Catherine, a well-off widow who has kept her figure, hires Arturo, a sexy day laborer with a soulful stare, to clean up her overgrown garden. OK, everyone, you have two minutes to write in the rest of the plot. The only ground rules are that it can't cross the line into porn or use too many metaphors from the world of botany.
While I'm waiting for your submissions, let me fill you in on how Robert Schenkkan handled this scenario in "By the Waters of Babylon," his two-character play about a lonely eccentric in a sleeveless day dress and a Cuban worker with a somber literary air who let a few mojitos tempt them away from their silent suffering. Before you know it, he's giving her dance lessons and they're performing CPR on each other's scarred souls.
The play, which opened Wednesday at the Geffen Playhouse in a production starring Demián Bichir and Shannon Cochran, makes a bold stab at transcending its rather hackneyed material with a psycho-theatrical climax that partly explains the strange title of a work set in Austin, Texas. (Hint: There's a kind of baptism by low tide.) But no amount of exotic garnish can disguise the origins of this recipe's canned ingredients.
Dramas don't have to be strikingly original to be good. But they better be convincing if they're old hat. On this score, Schenkkan, who won a Pulitzer Prize for his ambitious epic "The Kentucky Cycle," comes up short. No one's arguing that lady bosses don't on occasion fall into the sack with the hired help, especially when they're as seductive as Bichir's raking and weeding pin-up. Yet Catherine and Arturo's story, leaking with traumatic history and bounding toward melodrama, seems more contrived than inevitable.
The devil is in the lack of details. Catherine is less a character than a set of conditions for a creaky tale of uplift. Living alone in rundown affluence, she spills secrets about her past, cracks jokes that mark her as liberal but not too liberal, and exudes a neediness that would have most passers-by running for the hills.
She has personality traits but no core. Schenkkan top loads her with sadness yet denies her an identity. Her late husband was an abusive, hard-drinking professor, and she's not too broken up about his death. In fact, a couple of the neighbors think she might have had something to do with his untimely demise, one of the reasons she's become a neighborhood pariah. (The kooky demeanor doesn't help either.)
Arturo is a refugee from Castro's Cuba, a writer who made a dangerous voyage by boat to escape the censorship that threatened to suffocate his art. Unfortunately, he was the sole survivor of the trip, and the guilt has dried up his inspiration.
Both characters have lived through extremes. But before we can shed tears over their wounds, we have to get to known them as ordinary individuals. Schenkkan sets up obstacles, then he throws in a gun.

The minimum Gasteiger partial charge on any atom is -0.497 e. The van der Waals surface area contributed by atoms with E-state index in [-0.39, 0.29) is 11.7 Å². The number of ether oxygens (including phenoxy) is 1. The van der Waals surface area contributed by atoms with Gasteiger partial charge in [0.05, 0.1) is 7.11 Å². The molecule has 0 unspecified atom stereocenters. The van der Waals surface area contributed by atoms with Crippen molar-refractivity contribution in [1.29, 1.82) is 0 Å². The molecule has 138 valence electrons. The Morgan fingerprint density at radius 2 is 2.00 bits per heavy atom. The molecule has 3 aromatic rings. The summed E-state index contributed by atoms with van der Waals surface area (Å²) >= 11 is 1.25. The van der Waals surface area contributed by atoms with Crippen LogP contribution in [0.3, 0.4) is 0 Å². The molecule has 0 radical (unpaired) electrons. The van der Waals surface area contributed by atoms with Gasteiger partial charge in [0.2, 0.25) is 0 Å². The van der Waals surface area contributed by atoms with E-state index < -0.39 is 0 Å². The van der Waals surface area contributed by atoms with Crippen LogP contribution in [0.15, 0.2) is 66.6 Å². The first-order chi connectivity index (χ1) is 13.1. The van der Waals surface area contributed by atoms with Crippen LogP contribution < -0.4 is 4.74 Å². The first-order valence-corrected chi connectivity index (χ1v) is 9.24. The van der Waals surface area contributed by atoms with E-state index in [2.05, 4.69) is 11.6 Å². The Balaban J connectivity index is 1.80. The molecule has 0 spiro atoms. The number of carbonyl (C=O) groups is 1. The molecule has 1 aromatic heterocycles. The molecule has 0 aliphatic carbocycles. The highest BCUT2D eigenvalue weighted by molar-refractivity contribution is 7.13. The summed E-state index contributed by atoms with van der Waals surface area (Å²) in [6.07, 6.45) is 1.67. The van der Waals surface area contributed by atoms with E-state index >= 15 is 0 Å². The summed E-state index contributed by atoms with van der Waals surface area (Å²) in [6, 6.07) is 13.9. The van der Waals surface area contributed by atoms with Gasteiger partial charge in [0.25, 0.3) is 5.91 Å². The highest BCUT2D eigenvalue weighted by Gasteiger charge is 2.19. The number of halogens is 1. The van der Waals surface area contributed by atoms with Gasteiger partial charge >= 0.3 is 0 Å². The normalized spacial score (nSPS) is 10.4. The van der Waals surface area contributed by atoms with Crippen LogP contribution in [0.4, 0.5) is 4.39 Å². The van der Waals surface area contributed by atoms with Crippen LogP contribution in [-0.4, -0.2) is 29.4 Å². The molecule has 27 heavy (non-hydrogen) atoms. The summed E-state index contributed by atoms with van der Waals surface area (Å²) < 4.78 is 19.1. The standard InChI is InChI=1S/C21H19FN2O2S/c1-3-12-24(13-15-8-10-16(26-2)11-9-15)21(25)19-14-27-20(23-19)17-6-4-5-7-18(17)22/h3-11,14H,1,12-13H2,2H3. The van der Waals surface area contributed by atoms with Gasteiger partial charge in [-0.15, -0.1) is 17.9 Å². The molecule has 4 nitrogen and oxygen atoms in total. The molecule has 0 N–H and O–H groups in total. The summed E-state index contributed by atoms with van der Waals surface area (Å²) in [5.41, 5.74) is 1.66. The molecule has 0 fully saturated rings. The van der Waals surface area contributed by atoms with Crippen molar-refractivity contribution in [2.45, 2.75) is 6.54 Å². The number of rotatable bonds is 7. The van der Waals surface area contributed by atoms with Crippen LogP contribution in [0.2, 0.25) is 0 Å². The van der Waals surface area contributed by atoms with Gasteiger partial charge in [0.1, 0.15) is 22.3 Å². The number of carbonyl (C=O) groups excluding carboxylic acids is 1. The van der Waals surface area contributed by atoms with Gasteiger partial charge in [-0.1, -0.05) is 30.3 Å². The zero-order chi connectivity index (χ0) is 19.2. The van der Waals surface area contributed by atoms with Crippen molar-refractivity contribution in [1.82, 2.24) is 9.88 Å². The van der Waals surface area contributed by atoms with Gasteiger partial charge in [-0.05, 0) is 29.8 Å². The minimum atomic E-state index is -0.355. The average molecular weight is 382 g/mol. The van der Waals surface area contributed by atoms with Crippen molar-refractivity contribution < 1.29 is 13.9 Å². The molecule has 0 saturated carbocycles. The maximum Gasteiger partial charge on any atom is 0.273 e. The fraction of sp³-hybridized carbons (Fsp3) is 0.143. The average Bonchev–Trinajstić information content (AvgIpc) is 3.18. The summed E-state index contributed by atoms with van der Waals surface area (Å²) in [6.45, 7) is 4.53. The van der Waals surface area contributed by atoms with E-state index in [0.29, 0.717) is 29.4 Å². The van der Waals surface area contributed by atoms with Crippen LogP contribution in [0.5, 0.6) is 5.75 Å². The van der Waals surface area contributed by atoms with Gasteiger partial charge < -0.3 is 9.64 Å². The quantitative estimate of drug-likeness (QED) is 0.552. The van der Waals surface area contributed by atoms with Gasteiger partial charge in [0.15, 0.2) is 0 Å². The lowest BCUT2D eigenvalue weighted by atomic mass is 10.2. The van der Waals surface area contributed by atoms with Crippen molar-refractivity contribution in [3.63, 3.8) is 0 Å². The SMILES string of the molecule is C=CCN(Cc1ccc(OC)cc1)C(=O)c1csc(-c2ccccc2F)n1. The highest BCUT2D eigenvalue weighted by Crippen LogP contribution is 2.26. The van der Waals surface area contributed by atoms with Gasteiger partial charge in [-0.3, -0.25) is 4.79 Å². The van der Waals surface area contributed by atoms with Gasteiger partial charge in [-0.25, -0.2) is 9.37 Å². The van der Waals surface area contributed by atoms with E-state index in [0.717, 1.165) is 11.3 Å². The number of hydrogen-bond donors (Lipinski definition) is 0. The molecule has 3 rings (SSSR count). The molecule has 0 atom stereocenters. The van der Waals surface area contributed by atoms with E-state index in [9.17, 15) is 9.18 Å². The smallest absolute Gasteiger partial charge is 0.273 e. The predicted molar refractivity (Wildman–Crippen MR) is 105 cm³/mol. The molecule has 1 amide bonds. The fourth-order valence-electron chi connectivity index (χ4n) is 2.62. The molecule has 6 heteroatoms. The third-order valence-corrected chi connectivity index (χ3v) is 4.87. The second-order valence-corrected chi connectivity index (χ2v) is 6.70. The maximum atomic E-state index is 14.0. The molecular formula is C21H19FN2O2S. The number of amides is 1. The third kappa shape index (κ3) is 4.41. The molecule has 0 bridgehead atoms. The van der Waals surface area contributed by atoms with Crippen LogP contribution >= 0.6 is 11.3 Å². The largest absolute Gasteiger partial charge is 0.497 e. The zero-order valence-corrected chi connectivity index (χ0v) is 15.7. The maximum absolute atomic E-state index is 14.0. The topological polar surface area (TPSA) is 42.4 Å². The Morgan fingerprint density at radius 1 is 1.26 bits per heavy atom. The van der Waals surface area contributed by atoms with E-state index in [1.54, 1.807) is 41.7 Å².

Friendless and childless, Catherine has lost the art of small talk. Instead of engaging in conversation, she launches into self-dramatizing routines that turn increasingly menacing. And Arturo broods poetically until rum loosens his tongue and then he's suddenly more forthcoming than a guy on a computer dating service with an advanced degree in social work.
Cochran can be a marvelously observant actress. Her performance off-Broadway in Tracy Letts' "Bug" was one of the finest examples of realistic acting I've come across in a long while. But here, under the direction of Richard Seyd, she's playing big to compensate for her role's vagueness. And at times she slides into a Laurie Metcalf impersonation to keep things lively.
Bichir, an acclaimed Mexican actor with a rising reputation in the U.S., fares better in keeping his portrayal within believable limits. He's connected to Arturo's pathos, respecting his story too much to fall for Schenkkan's exaggerating bait. And it's easy to understand why he was cast as the man to make Mary-Louise Parker's heart race on Showtime's "Weeds." But his authenticity is tested by the writing.
The production design, featuring Michael Ganio's outdoor and indoor sets enhanced with a lush video backdrop, allows us to inhabit this forlorn Southwestern enclave. There's a cut-off feeling, as though Arturo and Catherine have jointly reached a dead-end.
By bringing together two such divergent characters in need of mutual healing, Schenkkan is employing a tried and true dramatic device. In Tennessee Williams' plays, strangers are often cropping up to reveal that "sometimes -- there's God -- so quickly!"
But "By the Waters of Babylon" doesn't have the necessary lyrical touch. It's blunt where it should be reticent, and strained where it should be suggestive and still.